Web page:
Monday, December 14, 2020
All of my childhood Christmas memories carried a similar theme: I was loved. I was loved by parents. I was loved by siblings. I was loved by grandparents. I was loved by friends. But most significantly, I was loved by God, who sent Jesus to earth as one of us so that we might be saved from my sin and become an eternal participant in God’s love.
Many times the expression of love becomes “thing” or “action” focused. But true love is the giving of oneself to others on their behalf and for their good.
I found this modern-day paraphrase of First Corinthians 13 which I think expresses the struggle we have to keep focused on what love really is.
Modern Day 1 Corinthians 13
If I decorate my house perfectly with plaid bows, strands of twinkling lights and shiny balls, but do not show love, I’m just another decorator. If I slave away in the kitchen, baking dozens of Christmas cookies, preparing gourmet meals and arranging a beautifully adorned table at mealtime, but do not show love, I’m just another cook. If I work at the soup kitchen, carol in the nursing home, and give all that I have to charity, but do not show love, it profits me nothing. If I trim the spruce with shimmering angels and crocheted snowflakes, attend a myriad of holiday parties and sing in the choir’s cantata but do not focus on Christ, I have missed the point.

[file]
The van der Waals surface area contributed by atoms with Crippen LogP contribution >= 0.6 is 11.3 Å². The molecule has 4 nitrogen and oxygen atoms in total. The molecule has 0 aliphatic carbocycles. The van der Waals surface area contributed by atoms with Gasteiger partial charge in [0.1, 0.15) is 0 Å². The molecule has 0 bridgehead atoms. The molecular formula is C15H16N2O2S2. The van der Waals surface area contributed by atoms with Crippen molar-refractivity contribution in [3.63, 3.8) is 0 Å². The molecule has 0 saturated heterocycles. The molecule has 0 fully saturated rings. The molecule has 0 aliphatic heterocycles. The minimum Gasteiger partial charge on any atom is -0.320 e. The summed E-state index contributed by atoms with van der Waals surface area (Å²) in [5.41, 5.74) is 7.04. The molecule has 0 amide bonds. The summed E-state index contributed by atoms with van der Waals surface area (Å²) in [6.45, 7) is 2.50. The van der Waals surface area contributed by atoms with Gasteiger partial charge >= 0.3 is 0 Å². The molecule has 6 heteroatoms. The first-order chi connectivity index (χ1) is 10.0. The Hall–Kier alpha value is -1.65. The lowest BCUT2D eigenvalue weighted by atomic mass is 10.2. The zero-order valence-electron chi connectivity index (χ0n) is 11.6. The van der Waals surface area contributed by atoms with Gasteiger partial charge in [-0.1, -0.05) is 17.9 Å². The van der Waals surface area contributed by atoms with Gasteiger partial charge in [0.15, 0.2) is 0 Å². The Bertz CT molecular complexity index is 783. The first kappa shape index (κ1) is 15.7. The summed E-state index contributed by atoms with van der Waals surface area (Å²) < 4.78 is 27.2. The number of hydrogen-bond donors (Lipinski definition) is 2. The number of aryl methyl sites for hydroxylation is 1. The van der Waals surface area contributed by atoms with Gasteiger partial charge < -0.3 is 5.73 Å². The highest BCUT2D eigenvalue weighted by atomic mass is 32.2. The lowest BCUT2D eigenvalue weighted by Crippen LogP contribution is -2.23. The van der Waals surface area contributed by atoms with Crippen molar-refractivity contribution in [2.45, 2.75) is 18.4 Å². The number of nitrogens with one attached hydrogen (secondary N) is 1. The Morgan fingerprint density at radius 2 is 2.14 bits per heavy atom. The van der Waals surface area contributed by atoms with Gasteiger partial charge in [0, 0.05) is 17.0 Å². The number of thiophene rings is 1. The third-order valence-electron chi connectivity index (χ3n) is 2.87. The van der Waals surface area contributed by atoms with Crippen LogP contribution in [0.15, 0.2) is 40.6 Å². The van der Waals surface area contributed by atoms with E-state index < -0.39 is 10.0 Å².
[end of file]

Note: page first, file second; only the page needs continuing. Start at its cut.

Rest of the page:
Love stops the cooking to hug the child.
Love sets aside the decorating to kiss the husband.
Love is kind, though harried and tired.
Love doesn’t envy another’s home that has coordinated Christmas china and table linens.
Love doesn’t yell at the kids to get out of the way, but is thankful they are there to be in the way.
Love doesn’t give only to those who are able to give in return but rejoices in giving to those who can’t.
Love bears all things, believes all things, hopes all things, endures all things.
Love never fails.
Video games will break, pearl necklaces will be lost, golf clubs will rust, but giving the gift of love will endure.